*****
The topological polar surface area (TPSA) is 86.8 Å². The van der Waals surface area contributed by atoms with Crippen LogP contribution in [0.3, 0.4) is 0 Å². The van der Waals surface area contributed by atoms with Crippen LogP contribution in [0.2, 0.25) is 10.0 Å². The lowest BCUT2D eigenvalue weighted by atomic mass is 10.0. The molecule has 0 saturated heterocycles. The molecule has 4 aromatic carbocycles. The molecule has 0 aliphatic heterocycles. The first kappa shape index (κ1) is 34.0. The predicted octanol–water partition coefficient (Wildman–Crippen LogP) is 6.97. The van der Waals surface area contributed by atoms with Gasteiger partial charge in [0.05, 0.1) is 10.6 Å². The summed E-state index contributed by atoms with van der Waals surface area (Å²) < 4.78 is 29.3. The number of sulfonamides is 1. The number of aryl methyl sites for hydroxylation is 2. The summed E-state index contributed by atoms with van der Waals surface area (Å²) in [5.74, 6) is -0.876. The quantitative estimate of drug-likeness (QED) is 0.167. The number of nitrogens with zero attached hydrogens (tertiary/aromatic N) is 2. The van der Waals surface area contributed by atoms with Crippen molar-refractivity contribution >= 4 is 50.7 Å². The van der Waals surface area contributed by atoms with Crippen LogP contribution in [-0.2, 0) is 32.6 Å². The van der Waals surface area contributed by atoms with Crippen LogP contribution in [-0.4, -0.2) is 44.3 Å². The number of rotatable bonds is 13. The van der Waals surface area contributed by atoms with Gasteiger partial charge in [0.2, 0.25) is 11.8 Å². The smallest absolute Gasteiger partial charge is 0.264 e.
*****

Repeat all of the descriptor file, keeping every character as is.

The topological polar surface area (TPSA) is 86.8 Å². The van der Waals surface area contributed by atoms with Crippen LogP contribution in [0.3, 0.4) is 0 Å². The van der Waals surface area contributed by atoms with Crippen LogP contribution in [0.2, 0.25) is 10.0 Å². The lowest BCUT2D eigenvalue weighted by atomic mass is 10.0. The molecule has 0 saturated heterocycles. The molecule has 4 aromatic carbocycles. The molecule has 0 aliphatic heterocycles. The first kappa shape index (κ1) is 34.0. The predicted octanol–water partition coefficient (Wildman–Crippen LogP) is 6.97. The van der Waals surface area contributed by atoms with Gasteiger partial charge in [0.05, 0.1) is 10.6 Å². The summed E-state index contributed by atoms with van der Waals surface area (Å²) < 4.78 is 29.3. The number of sulfonamides is 1. The number of aryl methyl sites for hydroxylation is 2. The summed E-state index contributed by atoms with van der Waals surface area (Å²) in [5.74, 6) is -0.876. The quantitative estimate of drug-likeness (QED) is 0.167. The number of nitrogens with zero attached hydrogens (tertiary/aromatic N) is 2. The van der Waals surface area contributed by atoms with Crippen molar-refractivity contribution >= 4 is 50.7 Å². The van der Waals surface area contributed by atoms with Crippen LogP contribution in [-0.2, 0) is 32.6 Å². The van der Waals surface area contributed by atoms with Crippen LogP contribution in [-0.4, -0.2) is 44.3 Å². The number of rotatable bonds is 13. The van der Waals surface area contributed by atoms with Gasteiger partial charge in [0.2, 0.25) is 11.8 Å². The smallest absolute Gasteiger partial charge is 0.264 e.